‘Gentlemen, we consider it our duty to speak here, as we think we are entitled to address you on behalf of Montenegro. Notwithstanding the intrigues and wiles of our adversaries (who are also allies and brothers) we are the only official, legal and legitimate Government of the Country.
 Moreover, our existence is not denied by you, but rather clearly recognised - seeing the Great Powers continue to accredit diplomatic representatives to the Royal Government and that the Federal Republic of the United States recently approved the creation of a Royal Legation in Washington.
 As a legitimate Government recognised by the Allies, the Royal Government considers that it has claims on your good will. Can you forget that it was its Head who, from the very beginning, wished to fight side by side with the Entente?
 But, despite its heavy sacrifices and cruel sufferings during the war, Montenegro is the only one of your Allies - and even of your enemies - against whom the doors of the conference have been closed.
 The Royal Government has not been asked to name a representative for the seat reserved for it, because in your opinion the position of our country required explanation.
 May we be permitted to say that its position is neither obscure nor confused? A perfidious propaganda has tried to make you believe that our country as a whole wished to be absorbed by Serbia, and Serbia has tried to do this by one audacious and forcible coup. But Montenegro opposed this arbitrary annexation. She cried aloud despite the gag; her defenseless hands smote the fresh oppressors armed with the weapons you had given them against a common enemy. That is the outline of what occurred. However telling it may be, permit us to add some details thereto.
 The scheme of an official Serbia (which is only a part of the Imperialistic dreams of certain politicians) has long been in preparation, and in their haste since 1916 to carry them into effect gave rise to the amazing Corfu Agreement [The text of the Corfu Agreement is printed by HWV Temperley, A history of the Peace Conference of Paris, Vol v (London 1921) pg.393], which, without a single Montenegrin being consulted disposed of Montenegro from July, 1917 onwards.
 This agreement was not only opposed to the laws of every age and country, but was also an insult to the high principles which the Allies have made their own.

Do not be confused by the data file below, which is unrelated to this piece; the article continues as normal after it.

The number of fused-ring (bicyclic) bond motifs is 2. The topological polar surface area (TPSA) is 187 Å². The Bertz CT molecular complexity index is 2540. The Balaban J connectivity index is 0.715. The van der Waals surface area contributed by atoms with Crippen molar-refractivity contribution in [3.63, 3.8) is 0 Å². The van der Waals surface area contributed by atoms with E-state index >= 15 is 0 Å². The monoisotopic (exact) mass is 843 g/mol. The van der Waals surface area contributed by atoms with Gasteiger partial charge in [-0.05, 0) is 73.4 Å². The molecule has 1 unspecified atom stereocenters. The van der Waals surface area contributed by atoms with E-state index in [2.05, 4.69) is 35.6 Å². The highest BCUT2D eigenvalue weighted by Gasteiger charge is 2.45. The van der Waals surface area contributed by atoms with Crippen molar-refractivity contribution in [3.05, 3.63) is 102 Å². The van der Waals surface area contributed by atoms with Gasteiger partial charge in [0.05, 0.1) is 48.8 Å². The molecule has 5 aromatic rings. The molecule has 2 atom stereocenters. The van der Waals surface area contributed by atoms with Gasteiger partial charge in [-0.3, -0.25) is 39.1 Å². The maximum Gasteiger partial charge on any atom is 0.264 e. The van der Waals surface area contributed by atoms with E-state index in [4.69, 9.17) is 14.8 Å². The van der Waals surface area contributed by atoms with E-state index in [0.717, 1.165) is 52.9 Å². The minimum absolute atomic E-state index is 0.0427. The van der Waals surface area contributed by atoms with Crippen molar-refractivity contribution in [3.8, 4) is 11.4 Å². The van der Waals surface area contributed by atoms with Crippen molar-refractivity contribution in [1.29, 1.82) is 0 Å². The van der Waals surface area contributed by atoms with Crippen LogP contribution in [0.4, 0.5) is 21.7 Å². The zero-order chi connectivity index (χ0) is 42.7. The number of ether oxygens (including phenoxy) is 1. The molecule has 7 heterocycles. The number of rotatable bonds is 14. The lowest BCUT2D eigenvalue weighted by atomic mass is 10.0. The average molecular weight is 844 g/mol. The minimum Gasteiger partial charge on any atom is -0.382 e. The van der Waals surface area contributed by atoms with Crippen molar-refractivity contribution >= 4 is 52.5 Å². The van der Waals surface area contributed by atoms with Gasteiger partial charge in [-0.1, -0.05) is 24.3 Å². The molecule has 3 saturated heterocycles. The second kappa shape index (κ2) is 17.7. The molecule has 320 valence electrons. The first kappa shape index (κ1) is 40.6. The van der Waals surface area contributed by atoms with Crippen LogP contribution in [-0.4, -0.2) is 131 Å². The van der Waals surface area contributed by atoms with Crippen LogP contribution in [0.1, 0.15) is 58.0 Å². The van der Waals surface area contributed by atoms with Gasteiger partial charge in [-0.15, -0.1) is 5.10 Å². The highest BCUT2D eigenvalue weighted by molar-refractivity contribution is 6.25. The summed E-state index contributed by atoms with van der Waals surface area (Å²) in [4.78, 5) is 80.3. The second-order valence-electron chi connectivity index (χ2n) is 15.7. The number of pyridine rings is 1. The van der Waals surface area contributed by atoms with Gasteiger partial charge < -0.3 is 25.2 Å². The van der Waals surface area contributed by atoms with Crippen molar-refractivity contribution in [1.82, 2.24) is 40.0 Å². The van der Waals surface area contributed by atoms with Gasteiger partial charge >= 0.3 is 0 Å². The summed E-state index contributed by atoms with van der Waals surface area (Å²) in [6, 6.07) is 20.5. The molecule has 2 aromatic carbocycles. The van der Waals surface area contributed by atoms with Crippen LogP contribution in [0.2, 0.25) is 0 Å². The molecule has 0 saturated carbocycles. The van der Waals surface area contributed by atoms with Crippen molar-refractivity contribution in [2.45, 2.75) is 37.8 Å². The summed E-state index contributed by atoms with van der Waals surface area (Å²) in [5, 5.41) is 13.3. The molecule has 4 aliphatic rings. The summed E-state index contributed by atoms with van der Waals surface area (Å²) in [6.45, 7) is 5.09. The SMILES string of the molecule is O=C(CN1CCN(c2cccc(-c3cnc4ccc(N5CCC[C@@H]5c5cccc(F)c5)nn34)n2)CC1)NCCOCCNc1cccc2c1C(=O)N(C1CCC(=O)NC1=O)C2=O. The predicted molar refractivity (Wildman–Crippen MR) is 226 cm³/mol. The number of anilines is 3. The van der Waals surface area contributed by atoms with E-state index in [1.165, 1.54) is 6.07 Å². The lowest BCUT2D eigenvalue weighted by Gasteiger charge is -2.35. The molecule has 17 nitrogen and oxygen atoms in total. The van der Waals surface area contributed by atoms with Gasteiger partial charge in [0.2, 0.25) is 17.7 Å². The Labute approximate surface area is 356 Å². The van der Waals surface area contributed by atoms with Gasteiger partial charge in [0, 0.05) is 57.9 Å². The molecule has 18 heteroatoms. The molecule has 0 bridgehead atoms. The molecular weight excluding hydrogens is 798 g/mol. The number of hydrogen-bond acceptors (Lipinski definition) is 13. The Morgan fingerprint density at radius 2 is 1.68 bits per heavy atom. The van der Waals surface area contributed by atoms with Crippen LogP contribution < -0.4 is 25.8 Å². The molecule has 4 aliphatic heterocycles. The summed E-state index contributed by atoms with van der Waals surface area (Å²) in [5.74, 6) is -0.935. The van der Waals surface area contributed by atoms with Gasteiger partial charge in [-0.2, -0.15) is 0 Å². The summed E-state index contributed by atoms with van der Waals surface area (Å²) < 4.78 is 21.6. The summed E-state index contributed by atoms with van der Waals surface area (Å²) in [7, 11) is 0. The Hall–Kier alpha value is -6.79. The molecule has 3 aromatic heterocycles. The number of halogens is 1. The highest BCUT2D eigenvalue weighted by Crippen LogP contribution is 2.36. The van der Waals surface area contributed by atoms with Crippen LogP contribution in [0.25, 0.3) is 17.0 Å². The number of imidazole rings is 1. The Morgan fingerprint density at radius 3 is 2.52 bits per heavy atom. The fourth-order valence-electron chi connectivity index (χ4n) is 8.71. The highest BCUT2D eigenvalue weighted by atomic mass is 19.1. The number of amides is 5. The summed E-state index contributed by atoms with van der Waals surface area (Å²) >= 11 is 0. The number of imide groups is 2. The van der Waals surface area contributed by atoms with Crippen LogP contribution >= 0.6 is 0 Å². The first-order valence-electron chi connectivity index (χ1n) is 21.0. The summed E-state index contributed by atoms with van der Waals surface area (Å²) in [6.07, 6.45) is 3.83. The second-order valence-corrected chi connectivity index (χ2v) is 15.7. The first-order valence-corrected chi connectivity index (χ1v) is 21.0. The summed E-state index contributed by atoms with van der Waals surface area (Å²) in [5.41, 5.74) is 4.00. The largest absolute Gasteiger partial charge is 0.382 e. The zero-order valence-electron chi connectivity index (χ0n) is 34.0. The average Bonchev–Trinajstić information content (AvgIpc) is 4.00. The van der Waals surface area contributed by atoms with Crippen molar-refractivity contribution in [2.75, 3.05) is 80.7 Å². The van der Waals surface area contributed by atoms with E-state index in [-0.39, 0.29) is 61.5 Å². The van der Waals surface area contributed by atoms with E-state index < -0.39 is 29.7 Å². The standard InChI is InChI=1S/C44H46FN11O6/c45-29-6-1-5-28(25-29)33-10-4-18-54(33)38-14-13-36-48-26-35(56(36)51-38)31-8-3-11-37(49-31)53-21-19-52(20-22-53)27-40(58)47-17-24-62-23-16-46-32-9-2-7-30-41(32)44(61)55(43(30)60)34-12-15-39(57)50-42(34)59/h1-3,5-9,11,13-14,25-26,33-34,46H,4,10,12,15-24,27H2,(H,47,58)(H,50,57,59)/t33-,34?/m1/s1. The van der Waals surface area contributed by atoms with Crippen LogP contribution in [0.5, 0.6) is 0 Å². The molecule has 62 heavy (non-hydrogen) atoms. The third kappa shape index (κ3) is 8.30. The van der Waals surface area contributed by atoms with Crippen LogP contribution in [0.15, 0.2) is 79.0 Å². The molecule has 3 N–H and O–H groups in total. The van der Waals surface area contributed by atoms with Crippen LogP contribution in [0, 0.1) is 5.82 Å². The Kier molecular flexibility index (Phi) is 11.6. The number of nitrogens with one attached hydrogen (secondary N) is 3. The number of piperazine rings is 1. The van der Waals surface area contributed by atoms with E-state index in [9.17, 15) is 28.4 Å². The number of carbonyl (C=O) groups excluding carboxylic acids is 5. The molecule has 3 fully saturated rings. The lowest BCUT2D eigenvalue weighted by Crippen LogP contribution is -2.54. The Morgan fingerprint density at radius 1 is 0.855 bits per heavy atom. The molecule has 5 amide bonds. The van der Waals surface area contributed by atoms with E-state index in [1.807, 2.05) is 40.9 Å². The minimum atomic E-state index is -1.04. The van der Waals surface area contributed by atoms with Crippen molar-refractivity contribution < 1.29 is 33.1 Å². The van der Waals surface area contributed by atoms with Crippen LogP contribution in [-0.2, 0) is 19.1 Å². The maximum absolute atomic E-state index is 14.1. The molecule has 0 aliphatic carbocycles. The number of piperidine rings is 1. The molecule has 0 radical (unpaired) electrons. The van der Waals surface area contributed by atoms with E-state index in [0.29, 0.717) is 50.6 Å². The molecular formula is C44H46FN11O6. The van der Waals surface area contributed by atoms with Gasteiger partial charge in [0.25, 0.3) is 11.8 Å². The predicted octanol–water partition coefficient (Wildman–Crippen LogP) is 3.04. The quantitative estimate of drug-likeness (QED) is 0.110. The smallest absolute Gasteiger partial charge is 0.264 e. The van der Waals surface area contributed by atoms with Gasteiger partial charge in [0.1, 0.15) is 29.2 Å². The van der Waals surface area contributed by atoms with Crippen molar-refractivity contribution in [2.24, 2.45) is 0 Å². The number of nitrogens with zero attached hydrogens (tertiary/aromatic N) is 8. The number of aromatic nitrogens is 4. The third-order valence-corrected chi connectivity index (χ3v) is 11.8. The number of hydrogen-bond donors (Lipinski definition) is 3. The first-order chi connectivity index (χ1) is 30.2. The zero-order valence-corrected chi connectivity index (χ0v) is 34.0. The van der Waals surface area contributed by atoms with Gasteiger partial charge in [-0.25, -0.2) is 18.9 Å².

In France, where the Royal Government received hospitality, in Italy, in England, in the whole of America, a fierce campaign was waged against us, our deeds and our persons - a campaign so false and mean that it stooped to any means of injuring us.
 The word treason was repeatedly used. Without compunction King Nicholas was reproached for asking for Peace in 1915 (in obedience, so it was said, to certain secret engagements). We state clearly that this rumour was the work of Serbian Agents. Such insults can be best answered by an authentic document. From the beginning of the war, the King decided to entrust command of the Montenegrin armies to Serbian Staff Officers; their Chief, the Serbian Colonel Pechich, was the real Commander-in-chief of our troops.
 When Austrians advanced and the lack of food and ammunition made it impossible for our soldiers to hold their positions, Colonel Pechich proposed asking for an armistice. When the Supreme Austrian Command answered this request with the utmost harshness and cruelty, Colonel Pechich advised the King to make peace.
 In our memorandum you will find the text of this letter, written on 31st December 1915, (13th January 1916) and received by King Nicholas the same day at 7:00am.
 The two most important passages are:-
 ‘Sire, the Officers in Command of the Army on the Western Front declare that our Army is so demoralised that the enemy can no longer be resisted.......
 ‘Having shown you the true state of affairs in the army, I have the honour to point out to Your Majesty that it is utterly impossible to Cary on the struggle under such conditions, and that, without delay and as quickly as possible we must (1) ask to make peace with the enemy, since he would not accept the proposal for an armistice made two days ago by the Royal Government’.